Harry was born on March 4th, 1942 in Fulmer, Buckinghamshire – the same day as his RAF officer father was buried, having been killed on active service with Bomber Command in the Second World War. This had a profound effect on his life.
During his early life he lived with family in Newport, Pembrokeshire; Chedworth, Gloucestershire; and North Taunton, Devon; before becoming a boarder at Ruddle House in 1954, leaving in 1960 as Captain of House. Throughout his school life he participated enthusiastically – representing the school both in rugby and cricket, and taking lead roles in drama productions. He frequently entertained his family with amusing stories of his life at Shebbear.
While there, his inspiration was headmaster Jack Morris – for his strength of character, wisdom, knowledge and values – and Harry aspired to these throughout his life. He always held great affection for Shebbear and kept very close links with his peers and the OSA.
He regularly attended OSA committee meetings and annual reunion dinners in London and would return to Shebbear as part of the Careers Advice Panel, supporting pupils in careers guidance.
Harry edited the OSA section of the school magazine until recent years and enjoyed researching the lives of notable pupils for inclusion in these articles. He continued to express admiration that ‘this funny little school, tucked away in a corner of North Devon’ had produced so many remarkable and interesting individuals, who went on to make memorable contributions to society.
He was honoured to hold the position of President of the OSA during the millennium year 2000 and was guest speaker at Speech Day 1998.
After leaving school in 1960, Harry started on his path to becoming a leading journalist by taking a role as a trainee reporter on the Pontypridd Observer. It was here that he met his wife Christine and they were married in 1969. From 1961-1964 he was Chief Reporter for the Herts Advertiser, moving in 1965 to become Chief Reporter for Southern News Service, a freelance news agency serving all national newspapers, radio and television. He ran his own freelance news agency between 1967 and 1969, again serving national newspapers, television and working as a special correspondent.
Fleet Street beckoned, and he joined the Press Association (PA) in 1969 as a sub-editor. During his thirty years of service with the PA he held roles of increasing responsibility, including Weekend Editor, Chief Picture Editor, Chief News Editor, Managing Editor and finally Executive Editor before taking early retirement in 1999. Throughout his career at the PA, Harry was at the centre of all the national long running stories, including the problems in Northern Ireland. In fact, all the Aspey family were injured in the 1983 IRA bomb blast at Harrods — Harry’s first-hand account was written and transmitted to the PA while he and the family were in A&E being treated for their injuries. This appeared on the front pages of the national press the following day — always the journalist!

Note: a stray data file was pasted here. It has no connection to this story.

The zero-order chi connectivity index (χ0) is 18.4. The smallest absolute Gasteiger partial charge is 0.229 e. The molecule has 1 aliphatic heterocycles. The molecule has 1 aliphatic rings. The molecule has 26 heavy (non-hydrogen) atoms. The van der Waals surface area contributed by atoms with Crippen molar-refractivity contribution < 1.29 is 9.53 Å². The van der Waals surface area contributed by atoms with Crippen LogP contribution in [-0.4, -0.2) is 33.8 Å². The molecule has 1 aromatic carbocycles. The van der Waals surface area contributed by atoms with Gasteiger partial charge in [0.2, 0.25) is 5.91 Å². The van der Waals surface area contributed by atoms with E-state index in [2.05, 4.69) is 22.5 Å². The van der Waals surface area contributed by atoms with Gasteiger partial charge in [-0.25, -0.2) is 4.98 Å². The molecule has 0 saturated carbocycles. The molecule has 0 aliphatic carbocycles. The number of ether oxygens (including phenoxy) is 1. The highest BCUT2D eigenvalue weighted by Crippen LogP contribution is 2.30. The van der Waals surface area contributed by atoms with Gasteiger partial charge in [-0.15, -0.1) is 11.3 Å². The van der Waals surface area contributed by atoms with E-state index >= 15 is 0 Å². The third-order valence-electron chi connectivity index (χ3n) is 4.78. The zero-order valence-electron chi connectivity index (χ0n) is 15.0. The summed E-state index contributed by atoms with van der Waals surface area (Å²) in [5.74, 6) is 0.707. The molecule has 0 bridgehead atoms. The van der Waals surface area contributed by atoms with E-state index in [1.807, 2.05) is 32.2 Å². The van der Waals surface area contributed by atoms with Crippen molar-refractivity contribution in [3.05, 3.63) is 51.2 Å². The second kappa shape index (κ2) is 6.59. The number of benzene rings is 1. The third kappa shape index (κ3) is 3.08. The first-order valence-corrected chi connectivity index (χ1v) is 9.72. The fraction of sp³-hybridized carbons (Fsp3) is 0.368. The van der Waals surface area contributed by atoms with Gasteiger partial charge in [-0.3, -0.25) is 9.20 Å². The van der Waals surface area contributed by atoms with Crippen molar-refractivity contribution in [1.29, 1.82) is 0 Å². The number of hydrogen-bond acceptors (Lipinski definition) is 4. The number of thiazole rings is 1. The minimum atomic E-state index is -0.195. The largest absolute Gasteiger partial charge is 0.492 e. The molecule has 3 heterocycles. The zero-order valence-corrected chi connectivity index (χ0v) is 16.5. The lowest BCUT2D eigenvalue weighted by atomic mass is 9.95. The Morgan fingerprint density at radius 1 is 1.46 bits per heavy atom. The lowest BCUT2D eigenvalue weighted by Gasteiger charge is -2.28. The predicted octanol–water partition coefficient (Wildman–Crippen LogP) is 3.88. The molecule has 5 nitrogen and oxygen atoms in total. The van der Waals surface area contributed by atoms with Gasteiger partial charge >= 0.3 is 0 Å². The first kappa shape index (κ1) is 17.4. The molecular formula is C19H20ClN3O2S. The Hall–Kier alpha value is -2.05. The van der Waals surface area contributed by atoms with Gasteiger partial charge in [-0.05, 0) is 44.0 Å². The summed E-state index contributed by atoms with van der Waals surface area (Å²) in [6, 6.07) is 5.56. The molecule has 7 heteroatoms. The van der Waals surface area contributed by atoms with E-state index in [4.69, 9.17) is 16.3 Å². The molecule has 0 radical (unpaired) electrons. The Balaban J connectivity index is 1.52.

During his editorial tenure, he was responsible for coordinating the coverage of the Charles and Diana saga, the Hillsborough, Bradford and Kings Cross fires and many other disasters, the Falklands War and all the major royal, political and industrial issues. He mingled with the leading political figures, royalty and the movers and shakers of the time. However, he was extremely modest about his achievements.
He wrote and commissioned PA travel features, was a media consultant to the Commerce and Industry Group of the Law Society, and occasional lecturer to foreign journalists at the BBC World Service.
For ten years he was on the judging panels for all major UK Press awards – text and pictures – and then of course after many hours and days of analysing the entries and conferring with the other judges, would enjoy the gala celebrations at the awards ceremonies in London.
Harry took early retirement from the PA in 1999, but total retirement did not last long, and he became a media training consultant for the Thomson Foundation, whose purpose is to train journalists in developing countries. He saw it as an opportunity to pass on his skills to a new generation and give something back to the profession he dearly loved.
These assignments took him to China (living in Beijing for four months at a time on two occasions), Siena Leone twice, Iran, Beirut, Malawi (where he was made an honorary tribal chief returning home with the complete attire!), Botswana, Chana, Montenegro and Slovenia. After twelve years of this professional travel, he settled back at the family home at Bray Lake, Berkshire, continuing to enjoy holidays to far flung corners of the world with Christine.
When not travelling, he enjoyed tending his garden, collecting antiques and watercolours, walking his dog, and the wildlife on the lake — at one time he had a pet swan named Albert who would join him in the garden and even wander into the house.
Harry was a master of communication, a loyal friend, and had a great sense of fun coupled with witty humour. The many tributes from all over the world concluded that he was one of life’s great characters and one of a kind.
Harry died at the Thames Valley Hospice, Windsor, on March 22nd, 2017 after a brief but gallant fight against cancer.
Harry leaves his wife Christine, son Charles (at Shebbear 1988 – 1992), daughter Camilla, and three beloved grandchildren. He will be much missed by a wide circle of family, friends and colleagues.